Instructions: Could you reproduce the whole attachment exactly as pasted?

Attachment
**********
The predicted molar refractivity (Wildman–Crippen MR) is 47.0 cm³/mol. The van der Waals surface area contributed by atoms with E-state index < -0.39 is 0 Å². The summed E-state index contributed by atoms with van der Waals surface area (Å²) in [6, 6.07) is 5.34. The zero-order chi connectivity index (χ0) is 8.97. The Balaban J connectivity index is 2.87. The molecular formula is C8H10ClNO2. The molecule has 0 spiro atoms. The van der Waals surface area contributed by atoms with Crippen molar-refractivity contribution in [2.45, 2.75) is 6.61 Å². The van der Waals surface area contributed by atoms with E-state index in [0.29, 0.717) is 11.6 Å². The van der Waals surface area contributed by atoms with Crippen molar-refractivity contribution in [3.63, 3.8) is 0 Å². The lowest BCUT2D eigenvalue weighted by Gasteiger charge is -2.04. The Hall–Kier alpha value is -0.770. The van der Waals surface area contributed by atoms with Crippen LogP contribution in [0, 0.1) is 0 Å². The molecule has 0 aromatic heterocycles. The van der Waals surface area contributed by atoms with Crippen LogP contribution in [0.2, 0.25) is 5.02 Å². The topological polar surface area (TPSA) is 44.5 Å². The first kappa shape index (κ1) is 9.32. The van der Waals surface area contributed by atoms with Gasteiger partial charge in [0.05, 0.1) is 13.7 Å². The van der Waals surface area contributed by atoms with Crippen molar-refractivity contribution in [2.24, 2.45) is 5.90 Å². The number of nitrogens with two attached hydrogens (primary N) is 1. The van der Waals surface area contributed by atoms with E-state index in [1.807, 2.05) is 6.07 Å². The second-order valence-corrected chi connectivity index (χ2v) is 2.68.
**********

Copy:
The predicted molar refractivity (Wildman–Crippen MR) is 47.0 cm³/mol. The van der Waals surface area contributed by atoms with E-state index < -0.39 is 0 Å². The summed E-state index contributed by atoms with van der Waals surface area (Å²) in [6, 6.07) is 5.34. The zero-order chi connectivity index (χ0) is 8.97. The Balaban J connectivity index is 2.87. The molecular formula is C8H10ClNO2. The molecule has 0 spiro atoms. The van der Waals surface area contributed by atoms with Crippen molar-refractivity contribution in [2.45, 2.75) is 6.61 Å². The van der Waals surface area contributed by atoms with E-state index in [0.29, 0.717) is 11.6 Å². The van der Waals surface area contributed by atoms with Crippen molar-refractivity contribution in [3.63, 3.8) is 0 Å². The lowest BCUT2D eigenvalue weighted by Gasteiger charge is -2.04. The Hall–Kier alpha value is -0.770. The van der Waals surface area contributed by atoms with Crippen LogP contribution in [0, 0.1) is 0 Å². The molecule has 0 aromatic heterocycles. The van der Waals surface area contributed by atoms with Crippen LogP contribution in [0.2, 0.25) is 5.02 Å². The topological polar surface area (TPSA) is 44.5 Å². The first kappa shape index (κ1) is 9.32. The van der Waals surface area contributed by atoms with Gasteiger partial charge in [0.05, 0.1) is 13.7 Å². The van der Waals surface area contributed by atoms with Crippen molar-refractivity contribution in [2.24, 2.45) is 5.90 Å². The number of nitrogens with two attached hydrogens (primary N) is 1. The van der Waals surface area contributed by atoms with E-state index in [1.807, 2.05) is 6.07 Å². The second-order valence-corrected chi connectivity index (χ2v) is 2.68.